Apr. 4th, 2011

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Exactly one day ago, as I begin writing this blog post, Connor Paul Bouchard came into this world, caught in the loving hands of two of his parents, while a third held his mother, safe and strong. We were surrounded by a top-quality, professional staff, made up of midwives, nurses and our doula, who did everything correctly, and everything we asked. Connor's entry into this world went exactly as we wanted, with minimal intervention, surrounded by love and full of hope for the future. His life officially began at 5:04pm on April, 2, 2011, in the Wesson Building, Room W1823, at Bay State Medical Center, Springfield, Massachusetts, United States of America, North American Continent, Earth, Sol System, Milky Way Galaxy.

This blog is meant to be the story of his birth. It is, obviously, from my point of view. You'd have to ask Connor for his, and since the only language he knows at the moment predominant pertains to breastfeeding (which consists of various noises and sucking motions, up to and including full throated cries), mine will have to do. You can also ask the other three parents what they think, but that's for them to tell.

I'm going to pick up the story not with his conception (there are grandparents reading this! Dirty minds, the lot of you...), or with the bulk of the pregnancy. The best place to start is the last full day Connor was in his mother's womb, April Fools' Day, 2011.

Aimee's due date was March 30, last Wednesday. We'd all secretly hoped that she would give birth early, and we've all been anxiously waiting for the big day. So for most of the last three weeks, every little exclamation from Aimee was met with the same question, "Are you OK?", from one or all of her partners. How she didn't kill any of us is testimony to her prodigious patience, a trait that will serve our family well as we adjust to life with a newborn baby boy. She'd been having Braxton-Hicks contractions (a painless sort of contraction that is essentially the uterus getting "warmed up") fairly regularly for a few weeks, and was just as anxious, if not more so, to get it over with.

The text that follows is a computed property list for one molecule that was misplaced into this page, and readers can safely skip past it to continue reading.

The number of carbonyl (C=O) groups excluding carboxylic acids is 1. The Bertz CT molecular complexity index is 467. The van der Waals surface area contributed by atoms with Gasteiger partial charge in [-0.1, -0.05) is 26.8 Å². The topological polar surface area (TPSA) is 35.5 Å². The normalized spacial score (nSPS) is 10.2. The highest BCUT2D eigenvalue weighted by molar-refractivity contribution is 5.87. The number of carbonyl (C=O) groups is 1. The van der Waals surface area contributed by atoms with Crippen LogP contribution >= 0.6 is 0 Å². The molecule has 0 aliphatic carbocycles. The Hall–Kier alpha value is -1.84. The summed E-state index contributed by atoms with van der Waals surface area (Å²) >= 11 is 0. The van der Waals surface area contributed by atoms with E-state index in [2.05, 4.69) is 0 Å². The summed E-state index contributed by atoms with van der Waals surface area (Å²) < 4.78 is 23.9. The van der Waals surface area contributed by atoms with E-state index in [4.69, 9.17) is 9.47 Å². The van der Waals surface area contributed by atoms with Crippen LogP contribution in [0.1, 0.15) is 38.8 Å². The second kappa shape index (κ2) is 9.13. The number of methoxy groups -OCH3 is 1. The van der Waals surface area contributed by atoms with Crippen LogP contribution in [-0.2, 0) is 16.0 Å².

Good thing I'm not on the floor of the Florida state house. I hear "uterus" is now a dirty word there. Funny things happen when you aren't paying attention to the world.

Friday began like any other day in our household. Two of us went to work; Mich at the store, Ian at the office. Aimee was already on maternity leave (as much as anyone that is self-employed can be), but nonetheless did some work-related business throughout the day. My schedule this semester has me home two days a week, Monday and Friday. In the middle of the day, Aimee had a well-visit with our midwives, to see if anything was going on. Since we knew we were so close to baby-time, I elected to work from home on a paper for class, and drive Aimee to her appointment.

She decided to go with a midwife service here in Springfield for our pre-natal care. She's a bit hippie (in the 60s way, not the Beyonce way), and so are midwives by definition, so it was a good fit from the very start. This particular service was connected to BayState, and of the hospitals within easy driving distance of us, it made the most sense. It's big, lots of resources if you need them, and only five minutes or so from home.

At the midwife appointment, Aimee was between one and two centimeters, so all of the practice her uterus had been up to was doing something. The nurse cautioned that things could stay like this for a few more days, or she could suddenly open up and give birth in a few hours. With that in mind, we went home. Aimee scheduled herself for a massage at a place in Northampton that specializes in working with pregnant women. I drove her up, and she met Ian and Michelle up there for dinner. I choose to go back home to keep working on my school stuff. I actually had the most productive day I've had this semester on my "big project", getting out almost three full new pages and a slew of minor edits.

The girls got home around 8pm. Ian had an errand to run, so he got back later. Not long after that, at around 8:25pm, Aimee gave out an exclamation that was not as little as before. Then another. She was painfully cramping along with the Braxton-Hicks contractions. This was something new.

It suddenly occurred to us that maybe we should time them. The first one we marked was twenty minutes between cramps, then half that, but we weren't very good at keeping track. Like a good geek girl, Aimee got this little app for her iPhone that created a log of her contractions. Push a button to start the timer, push it again to stop, and it created a handy dandy log of your use. She fired it up and started using it to get good data.

Her contractions (if that is what they were) were six to eight minutes apart, thirty to fifty seconds in duration. If this was early labor, we knew it could be a long process, or even stop. Ian and Mich went to bed, determined to rest in case it was the last good night's sleep they'd have in a while. Aimee was too uncomfortable to really sleep, so she and I bunked down on our sectional, watched movies, and settled in for a long night.

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tehuti

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